Solar panel drawbacks

Given that most solar panel systems break even over time, it’s a cost-free investment. However, to make the money, you do have to spend money up front.

Many installers work with Financial Conduct Authority-approved personal finance companies. Rather than paying for a solar panel system upfront, you can ask your installer to apply for finance on your behalf to purchase your system.

While your loan is active, the amount of money you earn from the Feed-In Tariff and, if you have joined it, the Domestic Renewable Heat Incentive Scheme, will cover some but not all of your repayments. Once your loan has been paid off, you can use all of your earnings from your solar panel system to offset your electricity bill.

Although we live in a beautiful country, it’s not the South of Spain. The sun does not always shine here and when it’s not sunny, a much lower of electricity is produced for your home. If yours is a working household, the chances are that most of the electricity will be generated while you’re out the house, further reducing the benefit.

If you roof faces north, there will be no benefit to installing solar panels. You will only see the full benefit in terms of the electricity produced if your roof is south facing. For rooves facing east or west, there is a reduction in the amount of electricity generated by about 15%.

Solar panel planning permission

In most cases, you won’t need planning permission to install your solar panels. They are what is know as a permitted development.

There will be certain rules you have to follow with your solar panel installation. The panels must not be installed at a point which is higher than the highest part of your property (but that does not include your chimney). It must be fitted sensitively so it doesn’t stand out any more than it needs to. And the solar panels themselves must not be installed higher than 20cm from your roof’s surface.

It is possible that a building control officer might want to visit your home prior to your installers starting the work.

You will have to get planning permission if your installation does not meet the regulations set out above. If you live in a listed building or on a world heritage site, a different type of permission will be needed.

Solar panel installers

There are over 1,000 solar panel installers in the UK meaning that, when you come to the decision to invest in them, there will be healthy competition for your custom. This offers you peace of mind that you won’t be paying too much for your solar panels, that they will be installed correctly, and that they will be of high quality.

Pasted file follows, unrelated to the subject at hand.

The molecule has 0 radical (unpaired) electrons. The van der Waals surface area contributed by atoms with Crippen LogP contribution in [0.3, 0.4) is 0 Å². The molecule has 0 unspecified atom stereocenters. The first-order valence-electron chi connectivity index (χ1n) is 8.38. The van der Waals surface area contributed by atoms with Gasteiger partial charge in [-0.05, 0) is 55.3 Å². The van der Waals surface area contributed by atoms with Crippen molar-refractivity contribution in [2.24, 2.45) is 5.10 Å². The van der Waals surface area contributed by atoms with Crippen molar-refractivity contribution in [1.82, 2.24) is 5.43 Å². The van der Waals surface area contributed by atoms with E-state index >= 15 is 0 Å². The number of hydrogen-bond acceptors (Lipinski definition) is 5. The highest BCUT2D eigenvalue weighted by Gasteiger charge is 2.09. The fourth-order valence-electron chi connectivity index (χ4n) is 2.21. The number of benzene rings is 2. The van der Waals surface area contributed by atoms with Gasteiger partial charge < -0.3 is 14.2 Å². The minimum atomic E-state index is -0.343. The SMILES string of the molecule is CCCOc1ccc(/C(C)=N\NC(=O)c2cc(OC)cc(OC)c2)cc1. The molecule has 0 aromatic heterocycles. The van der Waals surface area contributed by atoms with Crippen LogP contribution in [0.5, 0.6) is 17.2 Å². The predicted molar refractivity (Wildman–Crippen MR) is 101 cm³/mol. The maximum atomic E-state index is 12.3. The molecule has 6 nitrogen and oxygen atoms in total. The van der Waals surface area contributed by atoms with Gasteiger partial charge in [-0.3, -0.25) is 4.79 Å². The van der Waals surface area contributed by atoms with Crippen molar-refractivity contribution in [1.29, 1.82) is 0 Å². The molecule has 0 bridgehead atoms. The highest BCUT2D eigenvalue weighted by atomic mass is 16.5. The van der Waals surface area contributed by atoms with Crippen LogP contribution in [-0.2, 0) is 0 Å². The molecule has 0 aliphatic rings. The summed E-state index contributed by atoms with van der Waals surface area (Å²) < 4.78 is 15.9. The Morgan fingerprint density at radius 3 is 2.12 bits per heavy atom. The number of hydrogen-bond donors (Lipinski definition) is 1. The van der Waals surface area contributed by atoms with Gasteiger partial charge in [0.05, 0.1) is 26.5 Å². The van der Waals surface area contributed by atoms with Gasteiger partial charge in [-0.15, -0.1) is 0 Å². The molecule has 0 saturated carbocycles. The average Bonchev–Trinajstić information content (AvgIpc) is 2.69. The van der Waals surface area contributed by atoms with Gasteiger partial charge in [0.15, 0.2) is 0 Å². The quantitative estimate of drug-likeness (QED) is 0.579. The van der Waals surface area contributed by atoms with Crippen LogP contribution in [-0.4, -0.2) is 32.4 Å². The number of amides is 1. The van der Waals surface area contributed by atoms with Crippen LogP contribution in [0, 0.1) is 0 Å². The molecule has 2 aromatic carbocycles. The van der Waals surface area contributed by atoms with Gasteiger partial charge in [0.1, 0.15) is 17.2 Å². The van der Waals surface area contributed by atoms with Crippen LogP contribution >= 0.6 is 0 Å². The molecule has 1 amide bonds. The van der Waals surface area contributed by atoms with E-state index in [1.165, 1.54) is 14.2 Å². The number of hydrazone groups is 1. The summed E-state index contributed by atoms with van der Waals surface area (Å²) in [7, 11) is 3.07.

It’s always better to go for multiple quotes and never be pressurised by any sales representative to sign before you’re completely ready and happy to go ahead.

Should my solar panel installer belong to any organisation?

It’s really important that you choose an installer who is registered with the Microgeneration Certification Scheme (MCS). They have an online list of their members here.

The MCS is there to offer homeowners and businesses wanting to install solar panels an assurance on quality. MCS is part of the Department for Business, Energy, and Industrial Strategy.

In order for you to be paid your Feed In Tariff and Domestic Renewable Heat Incentive Scheme, your system must be put in by a member of the MCS.

It’s also worth considering choosing a member of the Solar Trade Association (STA). The STA is a not-for-profit body and to join the association, installers, distributors, and manufacturers must follow their strict code of conduct.

How long does it take to install solar panels?

Generally, your solar power system will only take one or two days to fit, although that may stretch into a third or fourth day depending on the complexity of your installation. Be wary of those if they quote a time that feels too long for a roof of your size – you may be being overcharged.

When you get quotes for your solar panel system, the company representatives will send out a qualified surveyor and a customer service representative to your home. At this time, they will give you an indication on how long the system will take to install.

What questions should I ask my solar panel installer?

The best experiences that customers have with solar panel companies are when you feel that they properly understand what you want from your new system. Clear communication and a mutual understanding of each other is very important.

Don’t forget that before, during, and after installation, your solar panel installer is there to help you and answer any questions you may have.

Try to get answers to the following questions:

  • Which type of solar panel do you recommend that I install and why?
  • Can you offer finance to spread out the cost of the system?
  • Will you calculate how much my solar panel system is likely to save me over a year?
  • How disruptive will the installation be?
  • What happens if one of the panels fail? What are my rights then?

Solar panel quotes

Buying in solar panels for your home is an investment in both the long-term value of your home and the amount of money you can reduce your electricity bills by. They take a few days to install and it means you’ll be changing the appearance of your home.

Make sure you give yourself all the facts first and that there are multiple potential suppliers competing for your business second. You can get 3-4 quotes from quality-assured, local, MCS members by filling in the form at the top of the page.